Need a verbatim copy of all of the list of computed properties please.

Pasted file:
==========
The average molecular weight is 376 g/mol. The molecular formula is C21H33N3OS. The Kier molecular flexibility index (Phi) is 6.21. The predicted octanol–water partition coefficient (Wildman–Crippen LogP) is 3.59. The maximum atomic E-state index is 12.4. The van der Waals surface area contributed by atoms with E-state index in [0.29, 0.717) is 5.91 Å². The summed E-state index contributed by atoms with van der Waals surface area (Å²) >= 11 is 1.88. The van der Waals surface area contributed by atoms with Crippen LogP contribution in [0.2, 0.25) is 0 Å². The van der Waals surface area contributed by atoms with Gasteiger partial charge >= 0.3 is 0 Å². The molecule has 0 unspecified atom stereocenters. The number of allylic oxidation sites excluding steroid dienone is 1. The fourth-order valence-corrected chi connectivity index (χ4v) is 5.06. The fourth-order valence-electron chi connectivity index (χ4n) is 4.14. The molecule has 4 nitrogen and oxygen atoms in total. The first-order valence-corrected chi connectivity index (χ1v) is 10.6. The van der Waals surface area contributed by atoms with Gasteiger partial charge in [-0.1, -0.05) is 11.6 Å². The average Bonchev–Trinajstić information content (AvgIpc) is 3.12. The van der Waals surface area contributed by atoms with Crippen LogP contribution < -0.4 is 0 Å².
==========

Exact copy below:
The average molecular weight is 376 g/mol. The molecular formula is C21H33N3OS. The Kier molecular flexibility index (Phi) is 6.21. The predicted octanol–water partition coefficient (Wildman–Crippen LogP) is 3.59. The maximum atomic E-state index is 12.4. The van der Waals surface area contributed by atoms with E-state index in [0.29, 0.717) is 5.91 Å². The summed E-state index contributed by atoms with van der Waals surface area (Å²) >= 11 is 1.88. The van der Waals surface area contributed by atoms with Crippen LogP contribution in [0.2, 0.25) is 0 Å². The van der Waals surface area contributed by atoms with Gasteiger partial charge >= 0.3 is 0 Å². The molecule has 0 unspecified atom stereocenters. The number of allylic oxidation sites excluding steroid dienone is 1. The fourth-order valence-corrected chi connectivity index (χ4v) is 5.06. The fourth-order valence-electron chi connectivity index (χ4n) is 4.14. The molecule has 4 nitrogen and oxygen atoms in total. The first-order valence-corrected chi connectivity index (χ1v) is 10.6. The van der Waals surface area contributed by atoms with Gasteiger partial charge in [-0.1, -0.05) is 11.6 Å². The average Bonchev–Trinajstić information content (AvgIpc) is 3.12. The van der Waals surface area contributed by atoms with Crippen LogP contribution < -0.4 is 0 Å².